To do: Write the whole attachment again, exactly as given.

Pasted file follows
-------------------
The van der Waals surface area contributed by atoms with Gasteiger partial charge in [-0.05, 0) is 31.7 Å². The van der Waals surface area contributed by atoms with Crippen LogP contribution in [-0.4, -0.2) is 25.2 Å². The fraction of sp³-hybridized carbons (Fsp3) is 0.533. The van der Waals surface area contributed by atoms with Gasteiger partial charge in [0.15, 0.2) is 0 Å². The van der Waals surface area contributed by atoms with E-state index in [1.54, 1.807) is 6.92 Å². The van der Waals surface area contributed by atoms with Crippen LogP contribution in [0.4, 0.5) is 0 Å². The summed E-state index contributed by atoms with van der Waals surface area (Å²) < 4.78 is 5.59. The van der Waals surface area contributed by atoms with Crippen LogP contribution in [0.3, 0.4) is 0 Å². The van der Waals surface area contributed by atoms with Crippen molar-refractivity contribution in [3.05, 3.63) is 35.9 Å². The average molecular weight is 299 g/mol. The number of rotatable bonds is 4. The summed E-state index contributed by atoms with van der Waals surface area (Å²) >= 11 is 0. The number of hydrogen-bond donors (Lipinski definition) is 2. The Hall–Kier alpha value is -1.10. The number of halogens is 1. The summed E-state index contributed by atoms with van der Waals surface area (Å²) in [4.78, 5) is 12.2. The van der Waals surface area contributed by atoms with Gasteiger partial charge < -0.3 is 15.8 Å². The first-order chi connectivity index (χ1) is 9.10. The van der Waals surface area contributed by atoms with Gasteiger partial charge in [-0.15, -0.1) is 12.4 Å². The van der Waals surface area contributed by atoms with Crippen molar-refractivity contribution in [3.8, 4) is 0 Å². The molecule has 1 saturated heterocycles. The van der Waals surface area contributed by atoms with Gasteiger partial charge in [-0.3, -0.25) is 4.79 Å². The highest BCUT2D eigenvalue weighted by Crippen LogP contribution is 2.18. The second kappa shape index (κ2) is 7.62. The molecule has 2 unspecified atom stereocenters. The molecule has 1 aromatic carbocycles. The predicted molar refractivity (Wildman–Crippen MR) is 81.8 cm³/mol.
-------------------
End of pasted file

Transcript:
The van der Waals surface area contributed by atoms with Gasteiger partial charge in [-0.05, 0) is 31.7 Å². The van der Waals surface area contributed by atoms with Crippen LogP contribution in [-0.4, -0.2) is 25.2 Å². The fraction of sp³-hybridized carbons (Fsp3) is 0.533. The van der Waals surface area contributed by atoms with Gasteiger partial charge in [0.15, 0.2) is 0 Å². The van der Waals surface area contributed by atoms with E-state index in [1.54, 1.807) is 6.92 Å². The van der Waals surface area contributed by atoms with Crippen LogP contribution in [0.4, 0.5) is 0 Å². The summed E-state index contributed by atoms with van der Waals surface area (Å²) < 4.78 is 5.59. The van der Waals surface area contributed by atoms with Crippen LogP contribution in [0.3, 0.4) is 0 Å². The van der Waals surface area contributed by atoms with Crippen molar-refractivity contribution in [3.05, 3.63) is 35.9 Å². The average molecular weight is 299 g/mol. The number of rotatable bonds is 4. The summed E-state index contributed by atoms with van der Waals surface area (Å²) >= 11 is 0. The number of hydrogen-bond donors (Lipinski definition) is 2. The Hall–Kier alpha value is -1.10. The number of halogens is 1. The summed E-state index contributed by atoms with van der Waals surface area (Å²) in [4.78, 5) is 12.2. The van der Waals surface area contributed by atoms with Gasteiger partial charge < -0.3 is 15.8 Å². The first-order chi connectivity index (χ1) is 9.10. The van der Waals surface area contributed by atoms with Gasteiger partial charge in [-0.15, -0.1) is 12.4 Å². The van der Waals surface area contributed by atoms with Crippen molar-refractivity contribution in [3.8, 4) is 0 Å². The molecule has 1 saturated heterocycles. The van der Waals surface area contributed by atoms with Gasteiger partial charge in [-0.3, -0.25) is 4.79 Å². The highest BCUT2D eigenvalue weighted by Crippen LogP contribution is 2.18. The second kappa shape index (κ2) is 7.62. The molecule has 2 unspecified atom stereocenters. The molecule has 1 aromatic carbocycles. The predicted molar refractivity (Wildman–Crippen MR) is 81.8 cm³/mol.